Has the role of brands changed?
BY GÜNTHER MISOF
(Published in The Produktkulturmagazin issue 4 2018)
Claims that technology has taken the helm, that marketing has outlived itself and that brands have lost their previous crucial role to corporate strategy can be heard all around. Technology providers say that brands have long since been a thing of the past. A number of companies are saying that marketing has been phased out in general, with its tasks having instead been taken over by new silos such as “social media marketing”, “influencer marketing” and other current buzzword constructions. Nevertheless, the brand continues to be crucial to the success of companies and their strategy, according to the majority of entrepreneurs and executives.
The question however arises as to what is meant by entrepreneurial success. Does it exclusively involve short-term turnover, “shareholder value” or sustainable company development? When it comes to the setup and development of brands, Apple is the ultimate role model for most companies, one which they would love to emulate. It is ironic that a technology company lies behind this brand. The problem with taking on Apple’s strategy is that the associated strategic and organisational consequences are difficult to overcome, which is why most corporate executives shy away from it. So is it better then to simply relinquish brands? German retailers only recently argued in favour of strong competitive brands, as apparently nothing can be achieved without them. Do we still need brands after all, then?
Is technology the be-all and end-all? Digitalisation is undoubtedly unstoppable when it comes to brand management and its various brand processes. Technological applications are of course also put to use here, as they make daily brand work faster, better and more efficient. However, for some time now we have been left with the impression that it is all just about “marketing”, about using tools at all costs, whether or not they meet the requirements of the respective brand and its processes. The most important thing is for leads to be generated. Targeting, retargeting, sales and more sales have evidently become fashionable criteria.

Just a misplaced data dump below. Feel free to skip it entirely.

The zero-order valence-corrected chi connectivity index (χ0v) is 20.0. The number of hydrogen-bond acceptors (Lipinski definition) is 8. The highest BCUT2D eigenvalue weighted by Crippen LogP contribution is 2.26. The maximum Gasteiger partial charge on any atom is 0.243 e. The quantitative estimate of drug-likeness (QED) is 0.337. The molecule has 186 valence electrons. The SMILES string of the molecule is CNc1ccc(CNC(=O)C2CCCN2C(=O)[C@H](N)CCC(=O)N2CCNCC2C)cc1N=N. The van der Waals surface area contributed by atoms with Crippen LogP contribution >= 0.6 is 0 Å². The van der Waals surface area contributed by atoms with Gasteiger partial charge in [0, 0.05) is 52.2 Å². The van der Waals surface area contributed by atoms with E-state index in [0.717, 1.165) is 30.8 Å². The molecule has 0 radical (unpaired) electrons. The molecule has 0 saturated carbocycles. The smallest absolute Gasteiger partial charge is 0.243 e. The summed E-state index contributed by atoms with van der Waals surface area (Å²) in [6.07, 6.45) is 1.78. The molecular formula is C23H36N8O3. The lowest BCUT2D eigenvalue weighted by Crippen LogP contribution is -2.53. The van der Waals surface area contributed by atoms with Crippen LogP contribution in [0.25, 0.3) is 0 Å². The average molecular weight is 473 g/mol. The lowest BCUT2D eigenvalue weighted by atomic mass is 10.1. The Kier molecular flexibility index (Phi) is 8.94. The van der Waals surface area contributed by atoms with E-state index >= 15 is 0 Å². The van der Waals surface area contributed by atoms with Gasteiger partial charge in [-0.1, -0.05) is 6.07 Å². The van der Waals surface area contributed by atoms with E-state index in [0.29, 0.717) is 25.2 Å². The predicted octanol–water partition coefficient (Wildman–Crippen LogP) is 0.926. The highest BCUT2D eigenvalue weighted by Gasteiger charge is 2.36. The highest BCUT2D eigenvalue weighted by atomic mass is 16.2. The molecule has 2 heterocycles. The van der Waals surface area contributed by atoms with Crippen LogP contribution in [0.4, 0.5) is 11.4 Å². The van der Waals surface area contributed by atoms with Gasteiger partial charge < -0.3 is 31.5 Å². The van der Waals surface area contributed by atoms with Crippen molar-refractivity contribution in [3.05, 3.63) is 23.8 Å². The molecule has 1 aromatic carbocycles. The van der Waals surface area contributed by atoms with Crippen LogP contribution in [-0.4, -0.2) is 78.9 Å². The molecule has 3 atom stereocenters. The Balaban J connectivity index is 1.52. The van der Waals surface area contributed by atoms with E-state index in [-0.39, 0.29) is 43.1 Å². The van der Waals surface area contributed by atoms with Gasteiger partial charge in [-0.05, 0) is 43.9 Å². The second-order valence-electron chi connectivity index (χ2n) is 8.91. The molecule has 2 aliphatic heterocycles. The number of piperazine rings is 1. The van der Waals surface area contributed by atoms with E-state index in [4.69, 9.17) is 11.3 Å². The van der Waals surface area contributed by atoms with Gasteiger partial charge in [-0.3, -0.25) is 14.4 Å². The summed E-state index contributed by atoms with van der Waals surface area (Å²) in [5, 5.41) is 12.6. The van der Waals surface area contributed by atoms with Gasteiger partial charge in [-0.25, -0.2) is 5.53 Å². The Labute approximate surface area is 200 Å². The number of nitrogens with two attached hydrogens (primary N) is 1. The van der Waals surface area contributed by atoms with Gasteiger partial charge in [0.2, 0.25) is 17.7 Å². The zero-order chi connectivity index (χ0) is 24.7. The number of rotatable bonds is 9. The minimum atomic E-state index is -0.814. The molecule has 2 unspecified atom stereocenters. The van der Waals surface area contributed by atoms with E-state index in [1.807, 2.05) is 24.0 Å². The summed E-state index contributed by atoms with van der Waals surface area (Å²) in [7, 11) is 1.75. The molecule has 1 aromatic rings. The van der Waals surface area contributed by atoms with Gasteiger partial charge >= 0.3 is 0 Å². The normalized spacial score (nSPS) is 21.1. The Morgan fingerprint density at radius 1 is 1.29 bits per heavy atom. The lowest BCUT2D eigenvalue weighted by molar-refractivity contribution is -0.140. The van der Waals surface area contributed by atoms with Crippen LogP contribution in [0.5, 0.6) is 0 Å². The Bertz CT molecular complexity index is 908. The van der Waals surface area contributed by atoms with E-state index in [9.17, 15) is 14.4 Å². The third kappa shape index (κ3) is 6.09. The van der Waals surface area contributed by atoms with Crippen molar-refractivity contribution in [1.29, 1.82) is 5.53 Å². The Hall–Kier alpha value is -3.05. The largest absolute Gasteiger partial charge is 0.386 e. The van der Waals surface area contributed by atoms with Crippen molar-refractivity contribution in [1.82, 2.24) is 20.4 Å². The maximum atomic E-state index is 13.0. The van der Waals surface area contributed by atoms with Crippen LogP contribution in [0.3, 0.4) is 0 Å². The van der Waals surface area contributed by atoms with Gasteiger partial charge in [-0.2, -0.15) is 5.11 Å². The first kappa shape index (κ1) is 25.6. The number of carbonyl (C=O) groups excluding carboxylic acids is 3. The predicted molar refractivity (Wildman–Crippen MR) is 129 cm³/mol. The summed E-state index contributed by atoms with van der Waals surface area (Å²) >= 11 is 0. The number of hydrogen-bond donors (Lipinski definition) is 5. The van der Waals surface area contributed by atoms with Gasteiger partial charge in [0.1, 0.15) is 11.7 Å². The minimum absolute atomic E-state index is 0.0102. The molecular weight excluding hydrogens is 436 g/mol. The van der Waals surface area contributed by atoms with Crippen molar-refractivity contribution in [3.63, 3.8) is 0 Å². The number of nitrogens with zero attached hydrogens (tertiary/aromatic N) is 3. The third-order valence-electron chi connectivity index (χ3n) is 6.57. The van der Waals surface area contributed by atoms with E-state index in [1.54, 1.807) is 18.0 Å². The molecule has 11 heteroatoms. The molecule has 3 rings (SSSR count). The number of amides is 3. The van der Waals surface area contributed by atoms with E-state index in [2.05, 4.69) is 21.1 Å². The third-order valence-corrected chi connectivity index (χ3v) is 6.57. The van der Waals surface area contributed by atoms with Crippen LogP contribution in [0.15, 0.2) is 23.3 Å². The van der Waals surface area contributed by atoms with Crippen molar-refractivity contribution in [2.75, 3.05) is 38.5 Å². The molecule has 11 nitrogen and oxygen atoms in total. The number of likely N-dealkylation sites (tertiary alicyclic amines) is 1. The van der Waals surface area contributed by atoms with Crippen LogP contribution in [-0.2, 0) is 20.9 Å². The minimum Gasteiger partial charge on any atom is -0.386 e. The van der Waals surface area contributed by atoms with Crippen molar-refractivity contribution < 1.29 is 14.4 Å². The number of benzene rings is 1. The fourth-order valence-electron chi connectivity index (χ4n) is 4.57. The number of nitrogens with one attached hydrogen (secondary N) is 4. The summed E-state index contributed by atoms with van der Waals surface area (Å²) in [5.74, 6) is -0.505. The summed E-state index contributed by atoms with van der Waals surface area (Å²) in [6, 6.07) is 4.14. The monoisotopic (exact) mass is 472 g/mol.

Do companies now have to invest in tools because it reflects the current trend? Is it normal that product suppliers cannot answer questions specifically asking for a solution to brand management at events such as DMEXCO? Entire busloads of marketing experts from individual companies are carted to trade fairs where they do not know what they are looking for or should be looking for, yet they have been given explicit instructions to return with new tools. Must a new marketing tool be pursued anew every week at all costs? Influencer marketing, digital marketing, content marketing and other neologisms that will be forgotten again by tomorrow are the order of the day. Is anyone even interested anymore in what marketing actually is? Does anyone remember its original definition? Marketing has outlived itself and is merely an empty word or a placeholder of a historic silo. We have evidently reverted to the “sales promotions” of the 1970s.
It is not without reason that the CMO of P&G asked whether all (brand) companies had completely lost their minds. The thing that companies’ brand management require the most is a pioneering digital strategy. This is different to the automation of existing analogue processes, despite the fact that many continue to believe so.